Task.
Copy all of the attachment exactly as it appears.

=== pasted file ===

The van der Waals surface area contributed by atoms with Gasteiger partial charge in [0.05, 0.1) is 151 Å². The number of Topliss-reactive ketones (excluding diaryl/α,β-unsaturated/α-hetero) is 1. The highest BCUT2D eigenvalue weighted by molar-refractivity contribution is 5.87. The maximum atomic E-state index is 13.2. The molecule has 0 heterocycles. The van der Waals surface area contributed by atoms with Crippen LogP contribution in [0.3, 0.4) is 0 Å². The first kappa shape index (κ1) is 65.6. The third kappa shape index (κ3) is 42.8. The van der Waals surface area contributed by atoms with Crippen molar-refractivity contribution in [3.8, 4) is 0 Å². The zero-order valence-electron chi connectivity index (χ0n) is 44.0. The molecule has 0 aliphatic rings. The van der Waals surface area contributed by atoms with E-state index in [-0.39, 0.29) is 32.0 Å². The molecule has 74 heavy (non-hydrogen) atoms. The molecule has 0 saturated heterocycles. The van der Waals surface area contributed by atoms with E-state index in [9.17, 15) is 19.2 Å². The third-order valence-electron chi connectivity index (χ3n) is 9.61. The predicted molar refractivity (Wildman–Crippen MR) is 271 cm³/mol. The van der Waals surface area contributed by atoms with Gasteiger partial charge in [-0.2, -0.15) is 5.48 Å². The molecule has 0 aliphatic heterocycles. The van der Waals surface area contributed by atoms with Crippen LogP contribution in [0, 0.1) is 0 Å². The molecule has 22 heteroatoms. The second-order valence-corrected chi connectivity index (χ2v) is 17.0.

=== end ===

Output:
The van der Waals surface area contributed by atoms with Gasteiger partial charge in [0.05, 0.1) is 151 Å². The number of Topliss-reactive ketones (excluding diaryl/α,β-unsaturated/α-hetero) is 1. The highest BCUT2D eigenvalue weighted by molar-refractivity contribution is 5.87. The maximum atomic E-state index is 13.2. The molecule has 0 heterocycles. The van der Waals surface area contributed by atoms with Crippen LogP contribution in [0.3, 0.4) is 0 Å². The first kappa shape index (κ1) is 65.6. The third kappa shape index (κ3) is 42.8. The van der Waals surface area contributed by atoms with Crippen molar-refractivity contribution in [3.8, 4) is 0 Å². The zero-order valence-electron chi connectivity index (χ0n) is 44.0. The molecule has 0 aliphatic rings. The van der Waals surface area contributed by atoms with E-state index in [-0.39, 0.29) is 32.0 Å². The molecule has 74 heavy (non-hydrogen) atoms. The molecule has 0 saturated heterocycles. The van der Waals surface area contributed by atoms with E-state index in [9.17, 15) is 19.2 Å². The third-order valence-electron chi connectivity index (χ3n) is 9.61. The predicted molar refractivity (Wildman–Crippen MR) is 271 cm³/mol. The van der Waals surface area contributed by atoms with Gasteiger partial charge in [-0.2, -0.15) is 5.48 Å². The molecule has 0 aliphatic heterocycles. The van der Waals surface area contributed by atoms with Crippen LogP contribution in [0, 0.1) is 0 Å². The molecule has 22 heteroatoms. The second-order valence-corrected chi connectivity index (χ2v) is 17.0.